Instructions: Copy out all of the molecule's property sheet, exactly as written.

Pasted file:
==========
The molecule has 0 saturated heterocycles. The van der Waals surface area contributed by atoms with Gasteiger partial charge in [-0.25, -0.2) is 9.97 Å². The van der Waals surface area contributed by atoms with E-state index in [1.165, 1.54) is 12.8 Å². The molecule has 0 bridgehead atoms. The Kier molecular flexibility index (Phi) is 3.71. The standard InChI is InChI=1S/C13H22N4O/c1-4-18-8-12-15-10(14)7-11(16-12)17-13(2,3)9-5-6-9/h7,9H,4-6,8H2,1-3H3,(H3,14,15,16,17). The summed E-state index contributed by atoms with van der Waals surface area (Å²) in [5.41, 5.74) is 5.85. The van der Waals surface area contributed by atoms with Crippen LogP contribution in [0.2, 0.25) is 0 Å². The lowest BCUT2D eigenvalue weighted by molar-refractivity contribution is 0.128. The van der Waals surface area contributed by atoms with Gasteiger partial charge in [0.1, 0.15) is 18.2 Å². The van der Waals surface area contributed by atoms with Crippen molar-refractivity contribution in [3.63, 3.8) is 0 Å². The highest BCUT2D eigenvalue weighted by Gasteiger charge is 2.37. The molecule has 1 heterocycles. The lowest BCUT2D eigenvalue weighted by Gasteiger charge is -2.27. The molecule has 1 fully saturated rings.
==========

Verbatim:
The molecule has 0 saturated heterocycles. The van der Waals surface area contributed by atoms with Gasteiger partial charge in [-0.25, -0.2) is 9.97 Å². The van der Waals surface area contributed by atoms with E-state index in [1.165, 1.54) is 12.8 Å². The molecule has 0 bridgehead atoms. The Kier molecular flexibility index (Phi) is 3.71. The standard InChI is InChI=1S/C13H22N4O/c1-4-18-8-12-15-10(14)7-11(16-12)17-13(2,3)9-5-6-9/h7,9H,4-6,8H2,1-3H3,(H3,14,15,16,17). The summed E-state index contributed by atoms with van der Waals surface area (Å²) in [5.41, 5.74) is 5.85. The van der Waals surface area contributed by atoms with Crippen LogP contribution in [0.2, 0.25) is 0 Å². The lowest BCUT2D eigenvalue weighted by molar-refractivity contribution is 0.128. The van der Waals surface area contributed by atoms with Gasteiger partial charge in [0.1, 0.15) is 18.2 Å². The van der Waals surface area contributed by atoms with Crippen molar-refractivity contribution in [3.63, 3.8) is 0 Å². The highest BCUT2D eigenvalue weighted by Gasteiger charge is 2.37. The molecule has 1 heterocycles. The lowest BCUT2D eigenvalue weighted by Gasteiger charge is -2.27. The molecule has 1 fully saturated rings.